Is Sending an Unsolicited ‘Dick Pic’ a Crime in New South Wales?

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Sending dick pic

Being a woman on the internet can be an unpleasant experience, particularly when pervy, socially incompetent men slide into your DMs.

An unfortunate experience for many women is receiving unsolicited and unexpected pictures of male genitalia. 

But does this common form of digital nuisance constitute a crime?

The Prevalence of “Cyberflashing”

Cyberflashing refers to the sending of an unsolicited nude or sexual image to another person without having their consent to do so.

This conduct can take many forms, from direct messages of sexually graphic material to the use of AirDrop, where images can be sent between any Apple device within a particular location, unsolicited.

Surveys have found that nearly half of young adult women have received unwanted, graphic images by men. 

Women who receive these images often describe their experience as “violating”.

This has led some parts of the world, such as the United Kingdom, to propose specific criminal offences dealing with cyberflashing.

Does Cyberflashing Constitute Obscene Exposure in NSW?

It may on first impressions seem that sending an unsolicited dick pick would constitute the offence of “obscene exposure” under section 5 of the Summary Offences Act 1988 (NSW).

However, this offence – which carries a maximum penalty of 6 months imprisonment – only applies when a person in or within view from a public place or a school, and whilst there wilfully and obscenely expose his or her person.

So, whilst an unsolicited dick pic would certainly constitute “obscene” exposure, the definition of “public place” under the Act does not apply to online communications. 

Public place is defined as any area “that is open to the public, or is used by the public whether or not on payment of money or other consideration, whether or not the place or part is ordinarily so open or used and whether or not the public to whom it is open consists only of a limited class of persons”.

Using a Carriage Service to Menace, Harass or Cause Offence

However, an offence that could apply to instances of cyberflashing is section 474.17 of the Criminal Code Act 1995 -a piece of legislation which applies across the nation.

That offence makes clear that using a carriage service (such as the internet) to menace, harass or cause offence carries a maximum penalty of 3 years imprisonment.

The offence applies if a “reasonable person” would regard the conduct as “menacing, harassing or offensive”.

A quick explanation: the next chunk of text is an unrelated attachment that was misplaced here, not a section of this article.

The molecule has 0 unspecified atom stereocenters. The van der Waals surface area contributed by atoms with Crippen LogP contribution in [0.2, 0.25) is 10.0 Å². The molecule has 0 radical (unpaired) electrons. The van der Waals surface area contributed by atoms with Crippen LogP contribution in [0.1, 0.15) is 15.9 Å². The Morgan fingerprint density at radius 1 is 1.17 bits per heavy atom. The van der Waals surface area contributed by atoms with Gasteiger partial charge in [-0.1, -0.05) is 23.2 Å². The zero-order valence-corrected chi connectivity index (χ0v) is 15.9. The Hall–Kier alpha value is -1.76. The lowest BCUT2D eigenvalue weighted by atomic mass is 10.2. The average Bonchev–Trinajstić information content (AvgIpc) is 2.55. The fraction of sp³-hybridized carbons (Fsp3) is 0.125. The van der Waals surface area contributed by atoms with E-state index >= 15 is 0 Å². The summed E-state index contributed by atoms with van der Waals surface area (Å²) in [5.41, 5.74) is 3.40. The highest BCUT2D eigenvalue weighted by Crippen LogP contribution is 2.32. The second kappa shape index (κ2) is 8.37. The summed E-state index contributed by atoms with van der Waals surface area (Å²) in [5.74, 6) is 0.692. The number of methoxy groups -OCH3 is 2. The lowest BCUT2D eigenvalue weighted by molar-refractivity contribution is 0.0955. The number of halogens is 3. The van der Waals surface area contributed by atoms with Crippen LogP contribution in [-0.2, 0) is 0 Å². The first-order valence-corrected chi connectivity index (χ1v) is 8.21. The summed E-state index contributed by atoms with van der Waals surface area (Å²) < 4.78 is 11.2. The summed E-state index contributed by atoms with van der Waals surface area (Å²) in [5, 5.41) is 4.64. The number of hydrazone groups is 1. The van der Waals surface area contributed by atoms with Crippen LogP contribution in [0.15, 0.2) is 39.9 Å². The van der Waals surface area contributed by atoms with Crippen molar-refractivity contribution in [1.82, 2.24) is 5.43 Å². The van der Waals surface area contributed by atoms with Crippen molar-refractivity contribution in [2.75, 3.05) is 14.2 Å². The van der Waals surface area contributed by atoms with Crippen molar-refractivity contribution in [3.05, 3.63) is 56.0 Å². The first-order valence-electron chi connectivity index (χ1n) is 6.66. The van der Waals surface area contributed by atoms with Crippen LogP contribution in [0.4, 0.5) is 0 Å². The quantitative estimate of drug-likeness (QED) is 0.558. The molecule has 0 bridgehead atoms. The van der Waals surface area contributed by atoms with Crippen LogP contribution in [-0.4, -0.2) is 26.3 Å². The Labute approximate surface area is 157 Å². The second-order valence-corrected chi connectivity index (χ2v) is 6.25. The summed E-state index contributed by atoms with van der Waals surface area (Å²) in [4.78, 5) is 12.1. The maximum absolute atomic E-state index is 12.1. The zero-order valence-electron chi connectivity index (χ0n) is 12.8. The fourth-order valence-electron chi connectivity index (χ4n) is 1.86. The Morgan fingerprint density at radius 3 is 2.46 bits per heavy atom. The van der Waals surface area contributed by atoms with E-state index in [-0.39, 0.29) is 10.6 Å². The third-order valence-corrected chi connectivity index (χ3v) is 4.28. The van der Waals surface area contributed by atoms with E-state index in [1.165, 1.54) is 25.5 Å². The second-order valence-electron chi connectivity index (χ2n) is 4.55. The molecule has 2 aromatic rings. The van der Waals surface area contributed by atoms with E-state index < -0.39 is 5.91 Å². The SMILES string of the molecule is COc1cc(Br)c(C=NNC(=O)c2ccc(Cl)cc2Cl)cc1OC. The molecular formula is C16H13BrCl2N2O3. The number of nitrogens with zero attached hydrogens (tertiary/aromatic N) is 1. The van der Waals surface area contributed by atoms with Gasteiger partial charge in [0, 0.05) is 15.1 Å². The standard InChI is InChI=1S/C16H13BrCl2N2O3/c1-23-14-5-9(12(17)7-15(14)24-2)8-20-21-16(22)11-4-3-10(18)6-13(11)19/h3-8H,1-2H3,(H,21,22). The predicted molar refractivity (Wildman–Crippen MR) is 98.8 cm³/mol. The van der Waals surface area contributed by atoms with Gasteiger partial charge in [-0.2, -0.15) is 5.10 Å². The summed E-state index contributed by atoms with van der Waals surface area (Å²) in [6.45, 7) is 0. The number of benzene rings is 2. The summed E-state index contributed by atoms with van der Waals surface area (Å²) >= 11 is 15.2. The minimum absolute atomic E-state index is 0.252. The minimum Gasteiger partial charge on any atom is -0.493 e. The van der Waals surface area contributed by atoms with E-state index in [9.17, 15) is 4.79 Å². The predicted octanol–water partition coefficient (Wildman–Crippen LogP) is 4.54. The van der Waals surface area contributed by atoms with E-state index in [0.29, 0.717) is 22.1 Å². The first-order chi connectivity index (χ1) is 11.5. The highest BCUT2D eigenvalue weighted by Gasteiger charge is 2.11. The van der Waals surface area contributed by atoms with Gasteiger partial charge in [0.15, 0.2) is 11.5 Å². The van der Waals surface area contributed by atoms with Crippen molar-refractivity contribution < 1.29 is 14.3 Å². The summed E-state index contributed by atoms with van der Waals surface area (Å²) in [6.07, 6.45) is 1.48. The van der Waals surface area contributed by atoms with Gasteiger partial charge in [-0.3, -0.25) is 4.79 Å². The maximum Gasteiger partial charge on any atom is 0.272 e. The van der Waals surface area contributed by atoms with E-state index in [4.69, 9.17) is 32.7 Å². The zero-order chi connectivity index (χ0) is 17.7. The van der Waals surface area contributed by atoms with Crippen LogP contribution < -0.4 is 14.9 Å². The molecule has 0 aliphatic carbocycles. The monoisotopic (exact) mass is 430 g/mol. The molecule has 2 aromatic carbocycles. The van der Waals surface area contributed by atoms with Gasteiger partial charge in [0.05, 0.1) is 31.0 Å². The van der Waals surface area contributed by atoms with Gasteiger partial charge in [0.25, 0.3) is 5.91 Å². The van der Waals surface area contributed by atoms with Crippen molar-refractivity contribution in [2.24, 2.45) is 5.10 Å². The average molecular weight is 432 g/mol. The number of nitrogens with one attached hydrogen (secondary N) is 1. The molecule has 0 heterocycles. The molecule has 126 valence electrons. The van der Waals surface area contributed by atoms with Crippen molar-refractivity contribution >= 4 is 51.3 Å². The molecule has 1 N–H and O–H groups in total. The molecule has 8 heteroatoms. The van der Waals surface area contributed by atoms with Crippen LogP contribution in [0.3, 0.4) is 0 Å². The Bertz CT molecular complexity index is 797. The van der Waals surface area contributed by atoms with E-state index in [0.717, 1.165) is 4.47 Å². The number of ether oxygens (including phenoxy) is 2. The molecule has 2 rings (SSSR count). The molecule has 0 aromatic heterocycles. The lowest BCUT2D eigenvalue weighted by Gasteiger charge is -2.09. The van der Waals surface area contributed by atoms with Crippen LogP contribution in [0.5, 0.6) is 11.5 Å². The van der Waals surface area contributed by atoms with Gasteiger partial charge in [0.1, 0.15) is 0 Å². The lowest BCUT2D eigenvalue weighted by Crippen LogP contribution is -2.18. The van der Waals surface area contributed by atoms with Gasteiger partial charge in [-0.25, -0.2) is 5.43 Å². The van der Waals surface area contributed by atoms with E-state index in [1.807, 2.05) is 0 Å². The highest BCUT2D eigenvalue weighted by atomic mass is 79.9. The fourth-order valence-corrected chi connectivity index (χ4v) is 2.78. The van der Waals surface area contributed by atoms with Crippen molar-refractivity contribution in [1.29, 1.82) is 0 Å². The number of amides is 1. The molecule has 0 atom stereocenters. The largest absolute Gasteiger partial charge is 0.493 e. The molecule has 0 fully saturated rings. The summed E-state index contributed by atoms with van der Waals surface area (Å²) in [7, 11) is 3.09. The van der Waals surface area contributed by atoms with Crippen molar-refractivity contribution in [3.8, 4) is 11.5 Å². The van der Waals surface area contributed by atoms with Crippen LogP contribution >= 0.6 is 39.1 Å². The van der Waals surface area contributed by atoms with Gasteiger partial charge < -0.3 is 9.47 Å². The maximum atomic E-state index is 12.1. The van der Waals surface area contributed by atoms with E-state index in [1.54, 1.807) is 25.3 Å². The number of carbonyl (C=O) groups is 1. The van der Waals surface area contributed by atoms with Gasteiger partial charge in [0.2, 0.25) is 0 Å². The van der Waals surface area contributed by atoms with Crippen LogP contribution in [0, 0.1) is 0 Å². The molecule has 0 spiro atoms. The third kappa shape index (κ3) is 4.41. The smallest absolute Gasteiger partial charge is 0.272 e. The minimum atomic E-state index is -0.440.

There is a strong argument the term “offensive” is broad enough to encompass unsolicited dick pics, which perhaps even in this day and age consider dick picsw that have not been asked for or expected as offending against the standards of morality, decency and propriety generally accepted by reasonable adults.

When The Sender or Recipient Is a Minor

More complex consideration come into play when the sender or receiver of an unsolicited dick pic is a minor.

Prior to 2018, a boy under the age of 18 years old who sent pictures of his genitals to another person could have been prosecuted under section 91H of the Crimes Act 1900 (NSW) for the offence of producing, disseminating or possession of child abuse material. 

This offence carries a maximum penalty of 10 years imprisonment. 

It may be noted that reforms in 2018 inserted a complete defence under section 91HA(9) of the Act in cases where the child abuse material disseminated only depicts the defendant.

Adults who receive sexual imagery of a person under the age of 18 years old will also have a defence against charge of possession of child abuse material under section 91HA(2) of the Act if their possession was unsolicited, and as soon as they became aware of its nature, they took reasonable steps to get rid of it.

Finally, an adult who sends an “indecent image” (such as pictures of their genitals) to a child under the age of 16 years old, whether solicited or not, could be charged with the offence of grooming children under section 66EB of the Act. 

This offence carries a maximum penalty of 12 years imprisonment for children under 14 years old and 10 years imprisonment in any other case.

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Jarryd Bartle

Jarryd Bartle is an Associate Lecturer in Criminology and Justice Studies at RMIT University and a consultant for the Bridge of Hope Innocence Initiative, which investigates claims of wrongful conviction and advocates for systemic reform to protect against miscarriages of justice.

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